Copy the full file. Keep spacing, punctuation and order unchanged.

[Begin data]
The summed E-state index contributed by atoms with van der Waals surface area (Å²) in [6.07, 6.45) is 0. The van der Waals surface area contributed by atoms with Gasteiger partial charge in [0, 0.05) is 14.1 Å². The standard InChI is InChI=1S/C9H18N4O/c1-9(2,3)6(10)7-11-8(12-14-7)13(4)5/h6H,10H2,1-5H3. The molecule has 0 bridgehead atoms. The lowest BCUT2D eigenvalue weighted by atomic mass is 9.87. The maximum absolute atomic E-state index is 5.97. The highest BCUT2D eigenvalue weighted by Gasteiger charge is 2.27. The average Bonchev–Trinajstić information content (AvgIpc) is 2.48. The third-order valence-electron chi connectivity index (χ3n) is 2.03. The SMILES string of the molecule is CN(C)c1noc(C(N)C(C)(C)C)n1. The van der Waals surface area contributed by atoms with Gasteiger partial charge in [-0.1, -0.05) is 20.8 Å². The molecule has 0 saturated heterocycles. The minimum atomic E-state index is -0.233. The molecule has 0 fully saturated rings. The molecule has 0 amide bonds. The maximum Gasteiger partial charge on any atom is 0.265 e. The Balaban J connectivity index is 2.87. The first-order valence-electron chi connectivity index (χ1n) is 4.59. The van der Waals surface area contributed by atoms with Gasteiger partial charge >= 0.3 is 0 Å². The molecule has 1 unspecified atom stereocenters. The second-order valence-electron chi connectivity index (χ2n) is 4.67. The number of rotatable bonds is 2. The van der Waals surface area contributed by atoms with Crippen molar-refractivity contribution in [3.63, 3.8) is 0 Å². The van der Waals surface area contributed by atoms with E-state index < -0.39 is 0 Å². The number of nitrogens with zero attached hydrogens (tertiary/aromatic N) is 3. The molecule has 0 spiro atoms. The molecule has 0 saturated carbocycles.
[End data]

The summed E-state index contributed by atoms with van der Waals surface area (Å²) in [6.07, 6.45) is 0. The van der Waals surface area contributed by atoms with Gasteiger partial charge in [0, 0.05) is 14.1 Å². The standard InChI is InChI=1S/C9H18N4O/c1-9(2,3)6(10)7-11-8(12-14-7)13(4)5/h6H,10H2,1-5H3. The molecule has 0 bridgehead atoms. The lowest BCUT2D eigenvalue weighted by atomic mass is 9.87. The maximum absolute atomic E-state index is 5.97. The highest BCUT2D eigenvalue weighted by Gasteiger charge is 2.27. The average Bonchev–Trinajstić information content (AvgIpc) is 2.48. The third-order valence-electron chi connectivity index (χ3n) is 2.03. The SMILES string of the molecule is CN(C)c1noc(C(N)C(C)(C)C)n1. The van der Waals surface area contributed by atoms with Gasteiger partial charge in [-0.1, -0.05) is 20.8 Å². The molecule has 0 saturated heterocycles. The minimum atomic E-state index is -0.233. The molecule has 0 fully saturated rings. The molecule has 0 amide bonds. The maximum Gasteiger partial charge on any atom is 0.265 e. The Balaban J connectivity index is 2.87. The first-order valence-electron chi connectivity index (χ1n) is 4.59. The van der Waals surface area contributed by atoms with Gasteiger partial charge >= 0.3 is 0 Å². The molecule has 1 unspecified atom stereocenters. The second-order valence-electron chi connectivity index (χ2n) is 4.67. The number of rotatable bonds is 2. The van der Waals surface area contributed by atoms with Crippen molar-refractivity contribution in [3.63, 3.8) is 0 Å². The van der Waals surface area contributed by atoms with E-state index < -0.39 is 0 Å². The number of nitrogens with zero attached hydrogens (tertiary/aromatic N) is 3. The molecule has 0 spiro atoms. The molecule has 0 saturated carbocycles.